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How do publishers get readers to keep paying for news? — The Media Roundup

How do publishers get readers to keep paying for news?

Press Gazette reports that English-language publishers – led by the New York Times, Washington Post and Wall Street Journal – now have 23 million subscriptions between them. Good work everyone, but a recent report from paywall-pioneer Piano raises the specter of post COVID-19 churn.

How do publishers get readers to keep paying for news?

Piano says its largest clients have seen subscription growth averaging almost 58% over the last year. Patrick Appel, director of research at Piano said, “When you have news that can literally help keep you safe… I think it prevented some of that ‘I’m going to subscribe and cancel’ impulse.“

The challenge now is to keep readers paying as the world – and the news cycle – slowly begin to return to normal. The report looks at potential problems and possible solutions, from onboarding to prioritising annual over monthly subs.

Grazia and Heat magazines to go shoppable using image recognition

Bauer Media has announced a partnership with Phuzion Media to make its print titles ‘fully interactive and instantly shoppable’. The new tech dodges QR codes and watermarking, instead relying on mobile image recognition. The reader scans a picture with their phone and is whisked off to a web page where they can find out more or buy the product.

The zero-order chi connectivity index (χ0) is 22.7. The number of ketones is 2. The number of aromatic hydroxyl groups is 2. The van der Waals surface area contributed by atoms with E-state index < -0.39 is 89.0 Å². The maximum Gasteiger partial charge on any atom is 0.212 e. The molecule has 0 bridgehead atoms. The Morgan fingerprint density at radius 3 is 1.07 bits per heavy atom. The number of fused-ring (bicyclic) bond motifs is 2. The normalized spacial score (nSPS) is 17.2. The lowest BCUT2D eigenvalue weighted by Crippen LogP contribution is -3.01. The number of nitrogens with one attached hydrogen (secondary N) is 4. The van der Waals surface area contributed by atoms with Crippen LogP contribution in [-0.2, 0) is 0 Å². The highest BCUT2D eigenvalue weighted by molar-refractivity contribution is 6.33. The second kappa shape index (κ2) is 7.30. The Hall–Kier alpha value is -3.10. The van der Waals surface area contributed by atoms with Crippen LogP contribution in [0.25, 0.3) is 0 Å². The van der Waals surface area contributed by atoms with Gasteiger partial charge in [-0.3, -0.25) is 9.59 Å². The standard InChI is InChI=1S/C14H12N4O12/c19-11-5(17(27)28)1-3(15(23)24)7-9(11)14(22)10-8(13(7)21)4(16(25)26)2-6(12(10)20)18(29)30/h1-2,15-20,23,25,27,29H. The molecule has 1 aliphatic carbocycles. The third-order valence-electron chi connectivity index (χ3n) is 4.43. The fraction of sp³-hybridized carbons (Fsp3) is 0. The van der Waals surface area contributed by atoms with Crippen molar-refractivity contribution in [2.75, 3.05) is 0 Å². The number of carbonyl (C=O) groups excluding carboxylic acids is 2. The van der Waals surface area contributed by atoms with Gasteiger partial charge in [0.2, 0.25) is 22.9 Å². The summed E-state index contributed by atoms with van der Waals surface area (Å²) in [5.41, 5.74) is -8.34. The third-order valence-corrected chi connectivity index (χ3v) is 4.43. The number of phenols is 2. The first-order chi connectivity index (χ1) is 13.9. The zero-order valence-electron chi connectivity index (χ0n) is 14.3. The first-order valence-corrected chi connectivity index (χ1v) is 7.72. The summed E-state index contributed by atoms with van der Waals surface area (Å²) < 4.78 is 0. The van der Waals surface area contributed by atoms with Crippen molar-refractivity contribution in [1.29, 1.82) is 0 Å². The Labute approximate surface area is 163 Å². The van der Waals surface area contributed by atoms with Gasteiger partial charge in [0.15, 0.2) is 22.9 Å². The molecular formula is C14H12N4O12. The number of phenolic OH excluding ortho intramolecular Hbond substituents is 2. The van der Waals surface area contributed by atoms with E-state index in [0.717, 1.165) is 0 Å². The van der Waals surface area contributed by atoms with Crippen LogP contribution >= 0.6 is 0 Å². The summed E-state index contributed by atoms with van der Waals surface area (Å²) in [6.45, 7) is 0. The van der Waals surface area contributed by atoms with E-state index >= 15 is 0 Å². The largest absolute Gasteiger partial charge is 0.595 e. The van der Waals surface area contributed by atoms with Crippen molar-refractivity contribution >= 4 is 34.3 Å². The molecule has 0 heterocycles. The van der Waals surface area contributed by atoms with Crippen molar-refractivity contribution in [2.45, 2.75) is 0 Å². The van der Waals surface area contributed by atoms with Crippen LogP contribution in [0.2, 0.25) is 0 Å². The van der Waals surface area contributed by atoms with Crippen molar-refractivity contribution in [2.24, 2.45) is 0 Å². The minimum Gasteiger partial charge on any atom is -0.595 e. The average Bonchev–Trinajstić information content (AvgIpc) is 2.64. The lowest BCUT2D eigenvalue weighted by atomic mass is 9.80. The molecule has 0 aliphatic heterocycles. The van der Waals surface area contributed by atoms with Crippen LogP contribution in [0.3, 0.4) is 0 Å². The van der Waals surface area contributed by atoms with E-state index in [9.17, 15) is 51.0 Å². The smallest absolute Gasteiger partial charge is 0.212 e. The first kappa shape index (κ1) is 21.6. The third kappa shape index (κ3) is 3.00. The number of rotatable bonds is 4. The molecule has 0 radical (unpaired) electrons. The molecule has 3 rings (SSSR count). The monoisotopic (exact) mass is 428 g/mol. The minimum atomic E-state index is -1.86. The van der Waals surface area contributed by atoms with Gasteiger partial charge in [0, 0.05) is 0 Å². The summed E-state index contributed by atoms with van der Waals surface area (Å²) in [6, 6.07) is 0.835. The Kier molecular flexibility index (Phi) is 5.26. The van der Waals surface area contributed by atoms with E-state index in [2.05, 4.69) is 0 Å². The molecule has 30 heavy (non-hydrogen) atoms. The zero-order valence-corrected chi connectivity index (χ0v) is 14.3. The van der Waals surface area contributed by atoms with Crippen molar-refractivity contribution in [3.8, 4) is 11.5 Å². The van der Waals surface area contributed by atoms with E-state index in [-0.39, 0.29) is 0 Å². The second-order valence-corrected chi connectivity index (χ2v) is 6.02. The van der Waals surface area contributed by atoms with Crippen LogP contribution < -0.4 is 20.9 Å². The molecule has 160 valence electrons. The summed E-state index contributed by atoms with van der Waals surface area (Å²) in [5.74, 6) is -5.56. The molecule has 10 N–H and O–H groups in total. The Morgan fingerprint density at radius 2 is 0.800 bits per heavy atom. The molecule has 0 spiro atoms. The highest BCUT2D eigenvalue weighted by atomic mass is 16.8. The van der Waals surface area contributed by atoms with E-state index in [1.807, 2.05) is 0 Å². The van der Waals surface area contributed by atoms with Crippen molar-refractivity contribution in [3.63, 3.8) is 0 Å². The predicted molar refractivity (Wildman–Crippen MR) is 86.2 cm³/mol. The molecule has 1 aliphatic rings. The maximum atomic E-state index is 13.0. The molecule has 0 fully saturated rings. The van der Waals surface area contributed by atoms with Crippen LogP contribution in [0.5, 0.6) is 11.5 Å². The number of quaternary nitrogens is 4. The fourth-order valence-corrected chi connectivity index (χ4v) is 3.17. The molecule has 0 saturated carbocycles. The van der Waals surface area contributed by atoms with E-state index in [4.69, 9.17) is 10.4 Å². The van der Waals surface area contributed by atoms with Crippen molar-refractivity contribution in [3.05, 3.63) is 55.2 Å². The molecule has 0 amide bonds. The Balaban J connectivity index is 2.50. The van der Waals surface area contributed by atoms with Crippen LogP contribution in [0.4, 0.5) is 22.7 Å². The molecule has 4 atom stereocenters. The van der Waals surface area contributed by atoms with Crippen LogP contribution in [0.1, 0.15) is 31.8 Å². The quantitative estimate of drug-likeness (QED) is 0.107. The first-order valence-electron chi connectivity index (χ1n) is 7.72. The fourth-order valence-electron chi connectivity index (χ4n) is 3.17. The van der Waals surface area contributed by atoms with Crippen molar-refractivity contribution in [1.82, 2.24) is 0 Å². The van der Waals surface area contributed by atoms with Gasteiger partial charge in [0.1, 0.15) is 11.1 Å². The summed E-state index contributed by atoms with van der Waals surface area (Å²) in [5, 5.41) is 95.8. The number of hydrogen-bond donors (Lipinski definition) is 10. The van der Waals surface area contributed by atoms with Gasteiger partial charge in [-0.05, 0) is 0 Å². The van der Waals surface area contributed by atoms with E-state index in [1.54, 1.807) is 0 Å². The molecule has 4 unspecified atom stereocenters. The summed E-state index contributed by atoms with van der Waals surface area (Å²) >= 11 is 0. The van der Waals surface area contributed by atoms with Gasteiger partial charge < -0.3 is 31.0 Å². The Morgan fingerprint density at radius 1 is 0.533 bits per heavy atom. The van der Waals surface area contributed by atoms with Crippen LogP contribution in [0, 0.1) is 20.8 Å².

Crypto media companies gained enormous traction since early 2020

Publishing was once quite a good way to get rich and maybe it will be again… so long as you can bring yourself to write about crypto currencies. Axios is reporting year-on-year growth of 475% in traffic to crypto content and new media companies like The Block, Blockworks and CoinDesk are cleaning up. Time to brush up on your Bitcoin baby.

What do you think about the ubiquity of the word ‘Content’?

In my monthly column for the International Magazine Centre I ponder my mixed feelings for the C-word. On the one hand Content feels like filler, the space between the ads, a minimum requirement. But it covers the waterfront, a convenient descriptor for all the things publishers create these days. If you’ve got a better word though, we’re all ears.

This content originally appeared in The Media Roundup, a daily newsletter from Media Voices. Subscribe here: